North Peace airport runway construction starts next week

FORT ST. JOHN, B.C. – Runway 03/21 at the North Peace Regional Airport will be out of service starting Monday,…

FORT ST. JOHN, B.C. – Runway 03/21 at the North Peace Regional Airport will be out of service starting Monday, July 12th, for major upgrades.

A project that has been in the planning phase since 2017 was announced in May after the airport received more than $8.2 million in grants from the federal government’s Airport Capital Assistance Program and the Northern Development Initiative Trust.

The project will include improvements to the runway with engineering and civil construction works, as well as electrical upgrades and a new emergency backup generator. The backup generator will be replaced later this summer.

North Peace Regional Airport Managing Director Mike Karsseboom expects the project to finish by mid-September.

“It’s about a 74-day project, so it’s quick, and it depends on how the weather is between now and then, of course,” said Karsseboom.

Summertime usually is the busiest time of year, but Karsseboom says it’s also the only season that major construction projects can be completed.

“This would traditionally be a time where we’re very busy, but construction needs to happen in the summer at the same time. It’s managing the impact of a runway closure to the overall operation while we’re still in the busiest part of the year.”

With runway 03/21 — running from the southwest to the northeast — out of commission, strong winds from the southwest or northeast could cause issues for planes trying to land on runway 12/30.

“Aircraft only have a certain amount of crosswind that they can manage take-off and landing, so as long as the winds don’t get crazy, we should be fine for normal operations all the way through construction.”

When it comes time to work on the intersection of both runways, Karsseboom says that part of the project will require night work.

“The intersection was rebuilt in 2005 when we had the main runway redone. There will be periods when workers get into the runway-protected area; that’s the area you really can’t have anybody in. All of that will be nighttime work.”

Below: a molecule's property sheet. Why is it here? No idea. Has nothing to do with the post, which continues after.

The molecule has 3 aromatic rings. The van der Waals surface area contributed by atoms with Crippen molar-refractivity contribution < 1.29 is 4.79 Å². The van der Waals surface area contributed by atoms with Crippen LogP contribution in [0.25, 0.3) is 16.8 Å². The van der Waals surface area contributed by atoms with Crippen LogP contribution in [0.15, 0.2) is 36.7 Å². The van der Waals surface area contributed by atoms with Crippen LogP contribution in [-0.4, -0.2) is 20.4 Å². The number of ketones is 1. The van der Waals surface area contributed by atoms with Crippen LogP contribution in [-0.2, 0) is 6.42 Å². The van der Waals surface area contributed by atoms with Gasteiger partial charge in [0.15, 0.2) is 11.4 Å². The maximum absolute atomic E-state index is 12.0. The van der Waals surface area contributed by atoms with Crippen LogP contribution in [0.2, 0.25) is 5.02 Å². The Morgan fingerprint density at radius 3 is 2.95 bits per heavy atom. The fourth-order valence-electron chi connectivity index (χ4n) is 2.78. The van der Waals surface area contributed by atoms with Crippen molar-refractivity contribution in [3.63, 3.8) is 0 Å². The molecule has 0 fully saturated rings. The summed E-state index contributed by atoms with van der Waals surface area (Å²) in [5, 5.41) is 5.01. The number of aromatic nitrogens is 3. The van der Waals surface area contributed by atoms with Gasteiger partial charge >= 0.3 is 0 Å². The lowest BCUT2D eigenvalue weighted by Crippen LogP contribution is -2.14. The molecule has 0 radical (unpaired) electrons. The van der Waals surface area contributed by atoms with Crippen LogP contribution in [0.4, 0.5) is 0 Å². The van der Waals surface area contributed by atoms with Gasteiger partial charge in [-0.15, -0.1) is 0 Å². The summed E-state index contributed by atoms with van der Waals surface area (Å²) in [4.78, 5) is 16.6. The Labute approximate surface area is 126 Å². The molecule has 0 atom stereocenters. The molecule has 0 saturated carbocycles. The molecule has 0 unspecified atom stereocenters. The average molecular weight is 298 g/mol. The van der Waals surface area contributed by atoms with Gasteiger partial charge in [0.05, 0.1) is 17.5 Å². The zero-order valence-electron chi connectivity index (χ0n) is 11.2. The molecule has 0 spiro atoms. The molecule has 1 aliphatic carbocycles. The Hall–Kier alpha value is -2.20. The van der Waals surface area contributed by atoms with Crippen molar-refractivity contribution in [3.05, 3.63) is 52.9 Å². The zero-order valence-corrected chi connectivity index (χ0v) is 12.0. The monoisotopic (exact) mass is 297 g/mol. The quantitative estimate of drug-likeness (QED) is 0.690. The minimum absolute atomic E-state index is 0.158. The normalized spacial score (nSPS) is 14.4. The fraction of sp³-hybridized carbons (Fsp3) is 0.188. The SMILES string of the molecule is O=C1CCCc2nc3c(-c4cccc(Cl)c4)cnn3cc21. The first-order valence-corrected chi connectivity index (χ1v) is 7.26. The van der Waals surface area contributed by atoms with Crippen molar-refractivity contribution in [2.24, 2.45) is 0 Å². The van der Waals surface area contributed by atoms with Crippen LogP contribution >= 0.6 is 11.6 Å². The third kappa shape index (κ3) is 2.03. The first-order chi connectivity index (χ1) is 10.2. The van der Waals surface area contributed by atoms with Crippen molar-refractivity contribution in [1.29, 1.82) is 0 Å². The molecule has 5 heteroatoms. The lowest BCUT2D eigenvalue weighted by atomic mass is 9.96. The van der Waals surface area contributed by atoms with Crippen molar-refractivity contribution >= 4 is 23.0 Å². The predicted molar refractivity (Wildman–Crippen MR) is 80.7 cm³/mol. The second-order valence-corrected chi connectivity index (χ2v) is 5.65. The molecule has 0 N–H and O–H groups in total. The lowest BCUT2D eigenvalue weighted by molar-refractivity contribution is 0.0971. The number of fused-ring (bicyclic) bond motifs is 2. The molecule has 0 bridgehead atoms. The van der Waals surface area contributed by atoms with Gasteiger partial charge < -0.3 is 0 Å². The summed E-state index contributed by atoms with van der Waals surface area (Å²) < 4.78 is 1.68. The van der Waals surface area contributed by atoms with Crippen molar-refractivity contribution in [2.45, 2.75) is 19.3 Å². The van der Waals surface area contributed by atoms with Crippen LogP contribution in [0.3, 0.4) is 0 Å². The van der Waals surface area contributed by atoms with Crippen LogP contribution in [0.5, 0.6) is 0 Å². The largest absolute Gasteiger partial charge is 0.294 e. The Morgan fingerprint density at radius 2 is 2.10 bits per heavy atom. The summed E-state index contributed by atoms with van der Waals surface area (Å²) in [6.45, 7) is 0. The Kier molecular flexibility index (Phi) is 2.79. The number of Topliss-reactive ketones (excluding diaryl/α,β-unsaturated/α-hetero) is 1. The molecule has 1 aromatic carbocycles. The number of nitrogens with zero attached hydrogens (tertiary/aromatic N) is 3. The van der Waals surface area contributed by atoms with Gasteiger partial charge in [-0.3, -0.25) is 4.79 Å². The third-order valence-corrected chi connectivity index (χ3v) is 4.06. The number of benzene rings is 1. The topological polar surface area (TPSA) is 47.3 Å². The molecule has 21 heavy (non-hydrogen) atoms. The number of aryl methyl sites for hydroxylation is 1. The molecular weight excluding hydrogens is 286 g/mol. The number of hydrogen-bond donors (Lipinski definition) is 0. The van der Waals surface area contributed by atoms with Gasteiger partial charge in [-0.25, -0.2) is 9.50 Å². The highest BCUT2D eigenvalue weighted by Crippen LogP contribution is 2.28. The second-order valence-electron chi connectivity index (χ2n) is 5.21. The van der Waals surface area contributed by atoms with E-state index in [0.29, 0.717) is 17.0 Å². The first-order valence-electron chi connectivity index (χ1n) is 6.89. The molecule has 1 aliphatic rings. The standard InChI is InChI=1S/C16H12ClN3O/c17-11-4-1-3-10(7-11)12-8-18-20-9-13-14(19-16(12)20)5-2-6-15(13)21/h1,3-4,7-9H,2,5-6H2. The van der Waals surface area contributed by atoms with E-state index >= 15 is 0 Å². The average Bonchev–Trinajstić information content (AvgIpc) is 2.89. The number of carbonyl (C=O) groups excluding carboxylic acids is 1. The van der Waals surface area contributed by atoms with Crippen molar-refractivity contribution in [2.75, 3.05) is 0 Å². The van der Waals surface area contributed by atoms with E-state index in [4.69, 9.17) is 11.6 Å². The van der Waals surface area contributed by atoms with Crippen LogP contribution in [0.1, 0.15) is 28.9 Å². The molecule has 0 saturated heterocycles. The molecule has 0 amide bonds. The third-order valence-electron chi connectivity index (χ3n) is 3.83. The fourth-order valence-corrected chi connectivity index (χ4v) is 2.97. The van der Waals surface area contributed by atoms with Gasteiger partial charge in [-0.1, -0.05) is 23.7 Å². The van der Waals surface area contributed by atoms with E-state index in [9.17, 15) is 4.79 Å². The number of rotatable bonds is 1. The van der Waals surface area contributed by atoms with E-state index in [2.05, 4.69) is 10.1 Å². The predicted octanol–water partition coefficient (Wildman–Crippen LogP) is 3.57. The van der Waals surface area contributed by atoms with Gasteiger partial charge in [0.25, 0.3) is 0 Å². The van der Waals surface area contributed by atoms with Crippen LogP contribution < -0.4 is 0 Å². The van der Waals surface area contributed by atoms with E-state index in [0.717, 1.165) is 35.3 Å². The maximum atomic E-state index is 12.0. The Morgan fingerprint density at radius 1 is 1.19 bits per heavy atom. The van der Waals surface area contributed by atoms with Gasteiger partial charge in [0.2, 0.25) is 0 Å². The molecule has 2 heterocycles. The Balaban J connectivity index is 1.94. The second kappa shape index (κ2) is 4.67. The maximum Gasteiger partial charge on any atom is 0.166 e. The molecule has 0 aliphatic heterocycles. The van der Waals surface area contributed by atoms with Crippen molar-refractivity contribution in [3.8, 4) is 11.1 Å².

Airport runways are built a little differently from roads and highways, and it all depends on the type of aircraft that will take off and land on the tarmac.

“In our case, it’s a large 737 that we predicate all our stats on. The runway is stressed to allow regular use of operations of a very large 737 aircraft. That will ensure the longevity of the asphalt, so the asphalt is a very specific mix based on aviation use. It is specifically designed for the type of aircraft that we anticipate seeing over the next 20 years because we do have a long planning horizon for the airport.”

During the week-long heatwave in the northeast, Karsseboom says wildfire logistics activity ramped up temporarily.

“Over the last week and a half, we certainly started to see more activity at the firefighting base with aircraft movement. That seems to have slowed down a bit, which may speak to the number of wildfires near Fort St. John, but we certainly saw a significant increase in activity.”

Karsseboom says the airport is prepared to adjust construction crews and clear space for emergencies.

“That main runway will always be available for emergencies, medevac flights, those sorts of things. If there’s a requirement for medevac, we move all the people and equipment back from the main runway so that it’s fully operational when it’s needed.”

Do you have a news tip or a story idea?

Send it our way!

This site uses cookies to provide you with a great user experience. By continuing to use this website, you consent to the use of cookies in accordance with our privacy policy.